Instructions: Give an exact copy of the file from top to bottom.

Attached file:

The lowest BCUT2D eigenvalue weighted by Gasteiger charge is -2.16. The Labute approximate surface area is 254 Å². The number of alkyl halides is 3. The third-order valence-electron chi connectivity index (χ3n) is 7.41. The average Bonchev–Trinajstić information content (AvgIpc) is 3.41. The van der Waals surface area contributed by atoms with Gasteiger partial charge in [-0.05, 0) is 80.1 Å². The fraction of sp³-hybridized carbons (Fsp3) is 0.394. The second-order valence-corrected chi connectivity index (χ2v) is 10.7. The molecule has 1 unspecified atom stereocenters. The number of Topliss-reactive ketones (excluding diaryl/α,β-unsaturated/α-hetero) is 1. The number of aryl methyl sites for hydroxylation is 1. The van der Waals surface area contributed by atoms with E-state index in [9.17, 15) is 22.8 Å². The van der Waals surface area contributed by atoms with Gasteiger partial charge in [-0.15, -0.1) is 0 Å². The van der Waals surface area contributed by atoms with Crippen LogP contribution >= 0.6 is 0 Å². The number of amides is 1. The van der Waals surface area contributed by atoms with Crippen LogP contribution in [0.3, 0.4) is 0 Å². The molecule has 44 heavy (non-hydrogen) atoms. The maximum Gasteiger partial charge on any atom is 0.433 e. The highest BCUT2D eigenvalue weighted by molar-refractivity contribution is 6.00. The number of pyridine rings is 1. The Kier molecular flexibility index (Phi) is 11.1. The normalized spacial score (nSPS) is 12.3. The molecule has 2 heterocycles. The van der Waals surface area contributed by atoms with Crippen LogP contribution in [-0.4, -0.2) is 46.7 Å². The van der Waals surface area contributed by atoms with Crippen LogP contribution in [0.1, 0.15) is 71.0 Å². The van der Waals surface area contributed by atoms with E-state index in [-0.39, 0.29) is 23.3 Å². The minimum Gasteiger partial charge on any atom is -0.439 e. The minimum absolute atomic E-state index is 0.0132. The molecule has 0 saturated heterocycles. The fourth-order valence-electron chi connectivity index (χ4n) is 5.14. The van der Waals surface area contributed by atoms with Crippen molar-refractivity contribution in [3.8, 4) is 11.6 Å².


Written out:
The lowest BCUT2D eigenvalue weighted by Gasteiger charge is -2.16. The Labute approximate surface area is 254 Å². The number of alkyl halides is 3. The third-order valence-electron chi connectivity index (χ3n) is 7.41. The average Bonchev–Trinajstić information content (AvgIpc) is 3.41. The van der Waals surface area contributed by atoms with Gasteiger partial charge in [-0.05, 0) is 80.1 Å². The fraction of sp³-hybridized carbons (Fsp3) is 0.394. The second-order valence-corrected chi connectivity index (χ2v) is 10.7. The molecule has 1 unspecified atom stereocenters. The number of Topliss-reactive ketones (excluding diaryl/α,β-unsaturated/α-hetero) is 1. The number of aryl methyl sites for hydroxylation is 1. The van der Waals surface area contributed by atoms with E-state index in [9.17, 15) is 22.8 Å². The van der Waals surface area contributed by atoms with Gasteiger partial charge in [-0.15, -0.1) is 0 Å². The van der Waals surface area contributed by atoms with Crippen LogP contribution >= 0.6 is 0 Å². The number of amides is 1. The van der Waals surface area contributed by atoms with Crippen LogP contribution in [0.3, 0.4) is 0 Å². The molecule has 44 heavy (non-hydrogen) atoms. The maximum Gasteiger partial charge on any atom is 0.433 e. The highest BCUT2D eigenvalue weighted by molar-refractivity contribution is 6.00. The number of pyridine rings is 1. The Kier molecular flexibility index (Phi) is 11.1. The normalized spacial score (nSPS) is 12.3. The molecule has 2 heterocycles. The van der Waals surface area contributed by atoms with Crippen LogP contribution in [-0.4, -0.2) is 46.7 Å². The van der Waals surface area contributed by atoms with Crippen LogP contribution in [0.1, 0.15) is 71.0 Å². The van der Waals surface area contributed by atoms with E-state index in [-0.39, 0.29) is 23.3 Å². The minimum Gasteiger partial charge on any atom is -0.439 e. The minimum absolute atomic E-state index is 0.0132. The molecule has 0 saturated heterocycles. The fourth-order valence-electron chi connectivity index (χ4n) is 5.14. The van der Waals surface area contributed by atoms with Crippen molar-refractivity contribution in [3.8, 4) is 11.6 Å².